A proposed bill in the Oregon legislature would boost funding for a new model of behavioral health clinics aimed at treating both the physical and mental health of patients.
The proposal would combine $15.2 million from the state’s general fund with a $66 million match from the federal government. The funds would support Oregon’s Certified Community Behavioral Health Clinics, according to Sen. Arnie Roblan, D-Coos Bay, the chair of the legislature’s mental health committee.
“The unique part about this is it combines physical and mental health and you have it in the same place,” Roblan says.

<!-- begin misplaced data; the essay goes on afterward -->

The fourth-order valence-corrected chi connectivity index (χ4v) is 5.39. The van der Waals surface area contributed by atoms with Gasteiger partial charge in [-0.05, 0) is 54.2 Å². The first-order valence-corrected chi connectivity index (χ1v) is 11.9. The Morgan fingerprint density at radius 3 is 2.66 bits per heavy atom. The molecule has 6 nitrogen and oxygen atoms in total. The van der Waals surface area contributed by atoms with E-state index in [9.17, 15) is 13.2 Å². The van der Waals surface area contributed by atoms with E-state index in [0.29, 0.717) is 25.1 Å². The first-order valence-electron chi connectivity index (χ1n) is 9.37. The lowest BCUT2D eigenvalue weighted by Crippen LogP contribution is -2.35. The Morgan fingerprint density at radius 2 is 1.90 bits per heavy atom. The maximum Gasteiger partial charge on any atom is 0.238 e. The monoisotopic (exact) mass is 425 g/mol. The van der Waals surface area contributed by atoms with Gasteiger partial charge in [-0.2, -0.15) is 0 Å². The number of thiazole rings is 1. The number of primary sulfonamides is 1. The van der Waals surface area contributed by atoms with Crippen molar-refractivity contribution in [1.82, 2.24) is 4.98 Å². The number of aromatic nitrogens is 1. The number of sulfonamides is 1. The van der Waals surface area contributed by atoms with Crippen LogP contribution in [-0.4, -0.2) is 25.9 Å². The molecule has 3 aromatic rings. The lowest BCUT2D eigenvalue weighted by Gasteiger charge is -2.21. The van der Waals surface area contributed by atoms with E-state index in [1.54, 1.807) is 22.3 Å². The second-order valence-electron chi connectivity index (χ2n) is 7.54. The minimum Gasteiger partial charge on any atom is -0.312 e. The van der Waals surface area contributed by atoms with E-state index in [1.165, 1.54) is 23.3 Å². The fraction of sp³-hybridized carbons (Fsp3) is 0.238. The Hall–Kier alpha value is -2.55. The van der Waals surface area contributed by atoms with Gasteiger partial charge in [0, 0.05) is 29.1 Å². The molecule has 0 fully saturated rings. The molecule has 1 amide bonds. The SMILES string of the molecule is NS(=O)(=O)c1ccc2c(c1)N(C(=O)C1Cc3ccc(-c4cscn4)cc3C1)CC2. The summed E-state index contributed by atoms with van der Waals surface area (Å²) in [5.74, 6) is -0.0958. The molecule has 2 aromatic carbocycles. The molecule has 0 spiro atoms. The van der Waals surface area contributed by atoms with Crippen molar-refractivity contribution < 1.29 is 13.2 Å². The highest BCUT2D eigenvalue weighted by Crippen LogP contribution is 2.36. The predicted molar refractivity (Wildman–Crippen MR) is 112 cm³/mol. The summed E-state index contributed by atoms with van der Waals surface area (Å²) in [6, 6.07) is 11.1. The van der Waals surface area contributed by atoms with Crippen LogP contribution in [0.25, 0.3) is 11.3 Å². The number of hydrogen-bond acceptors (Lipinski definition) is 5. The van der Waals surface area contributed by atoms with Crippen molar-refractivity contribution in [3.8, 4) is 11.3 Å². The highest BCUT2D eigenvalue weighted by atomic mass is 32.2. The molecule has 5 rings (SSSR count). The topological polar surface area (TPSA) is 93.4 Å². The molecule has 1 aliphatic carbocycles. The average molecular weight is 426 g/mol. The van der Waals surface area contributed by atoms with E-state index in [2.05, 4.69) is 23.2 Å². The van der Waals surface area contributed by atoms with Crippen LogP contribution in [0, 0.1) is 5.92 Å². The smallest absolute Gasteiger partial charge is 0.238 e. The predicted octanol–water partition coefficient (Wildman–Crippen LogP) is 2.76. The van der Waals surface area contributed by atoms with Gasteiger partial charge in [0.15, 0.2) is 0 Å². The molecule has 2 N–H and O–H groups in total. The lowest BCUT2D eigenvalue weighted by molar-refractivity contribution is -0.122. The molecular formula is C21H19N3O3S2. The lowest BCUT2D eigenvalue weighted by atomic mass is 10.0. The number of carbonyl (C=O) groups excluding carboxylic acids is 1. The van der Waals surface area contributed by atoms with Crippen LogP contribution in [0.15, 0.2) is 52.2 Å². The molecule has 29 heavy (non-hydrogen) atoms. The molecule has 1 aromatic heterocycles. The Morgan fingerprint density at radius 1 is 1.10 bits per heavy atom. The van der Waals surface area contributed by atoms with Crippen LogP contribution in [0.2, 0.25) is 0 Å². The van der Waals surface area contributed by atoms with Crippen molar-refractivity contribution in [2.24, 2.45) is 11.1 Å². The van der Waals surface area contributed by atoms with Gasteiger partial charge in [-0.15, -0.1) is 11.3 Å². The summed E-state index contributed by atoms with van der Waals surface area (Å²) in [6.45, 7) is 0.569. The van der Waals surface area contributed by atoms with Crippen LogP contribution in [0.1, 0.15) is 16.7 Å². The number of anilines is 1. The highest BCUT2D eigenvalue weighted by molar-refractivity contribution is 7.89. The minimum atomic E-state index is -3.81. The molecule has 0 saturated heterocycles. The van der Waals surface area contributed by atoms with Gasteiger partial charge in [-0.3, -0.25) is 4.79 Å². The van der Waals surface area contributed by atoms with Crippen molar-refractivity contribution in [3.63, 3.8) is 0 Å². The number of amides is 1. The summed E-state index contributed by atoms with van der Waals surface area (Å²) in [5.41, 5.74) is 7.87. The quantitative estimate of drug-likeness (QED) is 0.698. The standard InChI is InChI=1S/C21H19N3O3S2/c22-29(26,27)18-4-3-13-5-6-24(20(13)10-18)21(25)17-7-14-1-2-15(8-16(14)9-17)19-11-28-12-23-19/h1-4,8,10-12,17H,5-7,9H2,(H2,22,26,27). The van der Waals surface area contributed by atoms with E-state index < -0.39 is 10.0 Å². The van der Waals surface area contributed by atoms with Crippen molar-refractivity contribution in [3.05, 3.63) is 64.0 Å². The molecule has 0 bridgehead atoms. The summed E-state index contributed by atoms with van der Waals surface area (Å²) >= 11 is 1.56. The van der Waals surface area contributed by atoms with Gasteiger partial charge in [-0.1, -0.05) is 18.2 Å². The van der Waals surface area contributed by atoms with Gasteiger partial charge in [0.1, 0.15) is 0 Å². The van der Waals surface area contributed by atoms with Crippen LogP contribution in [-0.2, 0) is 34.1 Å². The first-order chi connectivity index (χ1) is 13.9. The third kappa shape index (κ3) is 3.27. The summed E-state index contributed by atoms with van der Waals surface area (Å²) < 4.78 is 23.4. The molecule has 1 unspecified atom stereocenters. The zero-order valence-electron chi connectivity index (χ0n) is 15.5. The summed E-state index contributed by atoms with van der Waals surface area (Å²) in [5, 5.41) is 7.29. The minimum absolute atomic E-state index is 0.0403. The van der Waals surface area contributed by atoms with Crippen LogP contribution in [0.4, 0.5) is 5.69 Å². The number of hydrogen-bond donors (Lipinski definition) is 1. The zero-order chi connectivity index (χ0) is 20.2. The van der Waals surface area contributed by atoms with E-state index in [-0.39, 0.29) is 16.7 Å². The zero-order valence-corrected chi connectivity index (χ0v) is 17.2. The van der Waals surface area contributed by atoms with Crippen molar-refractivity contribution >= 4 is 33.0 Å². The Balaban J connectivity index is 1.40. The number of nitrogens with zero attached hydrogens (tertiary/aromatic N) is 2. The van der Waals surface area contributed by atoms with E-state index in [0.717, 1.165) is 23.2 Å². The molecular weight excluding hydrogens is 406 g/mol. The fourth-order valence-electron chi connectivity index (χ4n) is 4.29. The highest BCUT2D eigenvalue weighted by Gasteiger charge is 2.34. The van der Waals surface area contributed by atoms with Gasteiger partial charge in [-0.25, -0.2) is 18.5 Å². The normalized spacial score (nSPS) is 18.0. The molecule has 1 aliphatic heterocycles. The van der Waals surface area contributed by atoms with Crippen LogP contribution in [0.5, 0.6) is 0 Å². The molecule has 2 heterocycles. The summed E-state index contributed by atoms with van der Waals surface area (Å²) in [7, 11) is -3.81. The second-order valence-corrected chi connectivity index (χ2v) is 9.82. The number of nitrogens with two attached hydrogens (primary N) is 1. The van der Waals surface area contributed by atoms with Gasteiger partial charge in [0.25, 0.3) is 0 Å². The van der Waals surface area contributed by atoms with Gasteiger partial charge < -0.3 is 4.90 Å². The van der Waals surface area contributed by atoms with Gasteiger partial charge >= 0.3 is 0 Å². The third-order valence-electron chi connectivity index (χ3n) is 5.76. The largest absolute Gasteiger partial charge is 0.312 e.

This clinic model offers a way to treat individuals with co-occurring diseases and it reduces patient visits by allowing clinics to bill for both services.
“When they’re being treated this way they don’t end up in the emergency room as often, therefore we save money that way. They don’t end up in the criminal justice system, therefore we save money that way,” Roblan says.
The Oregon Health Authority lists 23 Certified Community Behavioral Health Clinics across the state.
“It will provide complete services for people,” says Andra Hollenbeck with the Southern Oregon chapter of the National Alliance on Mental Illness. “Not just mental health services but it’ll give them access to physical health, dentistry, [and] other kinds of services that they might need that help support mental health.”
The state and federal funding would support the existing pilot projects for another year and pay for the state to study the model for wider use.
The bill is awaiting discussion by the state legislature.